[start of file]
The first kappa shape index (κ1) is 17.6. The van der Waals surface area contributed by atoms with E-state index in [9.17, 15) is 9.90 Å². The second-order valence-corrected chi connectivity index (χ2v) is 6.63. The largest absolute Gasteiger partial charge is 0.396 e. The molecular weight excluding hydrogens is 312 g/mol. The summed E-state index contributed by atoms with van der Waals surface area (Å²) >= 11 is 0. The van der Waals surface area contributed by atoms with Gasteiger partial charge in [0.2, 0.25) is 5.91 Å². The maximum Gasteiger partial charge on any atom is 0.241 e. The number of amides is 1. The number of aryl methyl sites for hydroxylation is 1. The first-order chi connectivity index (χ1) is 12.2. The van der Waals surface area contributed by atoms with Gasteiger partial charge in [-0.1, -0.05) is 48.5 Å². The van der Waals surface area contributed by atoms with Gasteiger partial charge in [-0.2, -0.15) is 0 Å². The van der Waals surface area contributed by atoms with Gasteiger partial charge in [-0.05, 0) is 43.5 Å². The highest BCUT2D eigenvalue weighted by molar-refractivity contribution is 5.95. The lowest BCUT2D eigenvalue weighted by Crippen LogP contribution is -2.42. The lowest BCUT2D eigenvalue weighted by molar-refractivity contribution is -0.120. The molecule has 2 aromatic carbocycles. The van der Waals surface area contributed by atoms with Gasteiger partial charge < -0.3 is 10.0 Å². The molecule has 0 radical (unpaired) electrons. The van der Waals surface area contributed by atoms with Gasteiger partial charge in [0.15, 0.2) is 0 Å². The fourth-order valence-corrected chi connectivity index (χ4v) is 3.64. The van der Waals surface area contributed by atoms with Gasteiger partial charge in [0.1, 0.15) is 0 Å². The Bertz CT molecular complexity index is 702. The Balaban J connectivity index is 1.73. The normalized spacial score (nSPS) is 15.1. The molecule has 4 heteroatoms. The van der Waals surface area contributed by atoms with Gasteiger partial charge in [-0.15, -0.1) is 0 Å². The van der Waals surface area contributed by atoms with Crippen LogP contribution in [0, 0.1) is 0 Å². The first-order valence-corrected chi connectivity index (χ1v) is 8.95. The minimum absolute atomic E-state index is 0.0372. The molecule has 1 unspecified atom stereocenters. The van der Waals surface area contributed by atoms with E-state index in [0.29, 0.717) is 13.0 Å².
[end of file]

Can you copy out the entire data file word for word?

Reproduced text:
The first kappa shape index (κ1) is 17.6. The van der Waals surface area contributed by atoms with E-state index in [9.17, 15) is 9.90 Å². The second-order valence-corrected chi connectivity index (χ2v) is 6.63. The largest absolute Gasteiger partial charge is 0.396 e. The molecular weight excluding hydrogens is 312 g/mol. The summed E-state index contributed by atoms with van der Waals surface area (Å²) >= 11 is 0. The van der Waals surface area contributed by atoms with Gasteiger partial charge in [0.2, 0.25) is 5.91 Å². The maximum Gasteiger partial charge on any atom is 0.241 e. The number of amides is 1. The number of aryl methyl sites for hydroxylation is 1. The first-order chi connectivity index (χ1) is 12.2. The van der Waals surface area contributed by atoms with Gasteiger partial charge in [-0.1, -0.05) is 48.5 Å². The van der Waals surface area contributed by atoms with Gasteiger partial charge in [-0.2, -0.15) is 0 Å². The van der Waals surface area contributed by atoms with Gasteiger partial charge in [-0.05, 0) is 43.5 Å². The highest BCUT2D eigenvalue weighted by molar-refractivity contribution is 5.95. The lowest BCUT2D eigenvalue weighted by Crippen LogP contribution is -2.42. The lowest BCUT2D eigenvalue weighted by molar-refractivity contribution is -0.120. The molecule has 2 aromatic carbocycles. The van der Waals surface area contributed by atoms with Gasteiger partial charge < -0.3 is 10.0 Å². The molecule has 0 radical (unpaired) electrons. The van der Waals surface area contributed by atoms with Gasteiger partial charge in [0.15, 0.2) is 0 Å². The fourth-order valence-corrected chi connectivity index (χ4v) is 3.64. The van der Waals surface area contributed by atoms with Gasteiger partial charge in [0.1, 0.15) is 0 Å². The Bertz CT molecular complexity index is 702. The Balaban J connectivity index is 1.73. The normalized spacial score (nSPS) is 15.1. The molecule has 4 heteroatoms. The van der Waals surface area contributed by atoms with Gasteiger partial charge in [-0.15, -0.1) is 0 Å². The van der Waals surface area contributed by atoms with Crippen LogP contribution in [0, 0.1) is 0 Å². The first-order valence-corrected chi connectivity index (χ1v) is 8.95. The minimum absolute atomic E-state index is 0.0372. The molecule has 1 unspecified atom stereocenters. The van der Waals surface area contributed by atoms with E-state index in [0.29, 0.717) is 13.0 Å².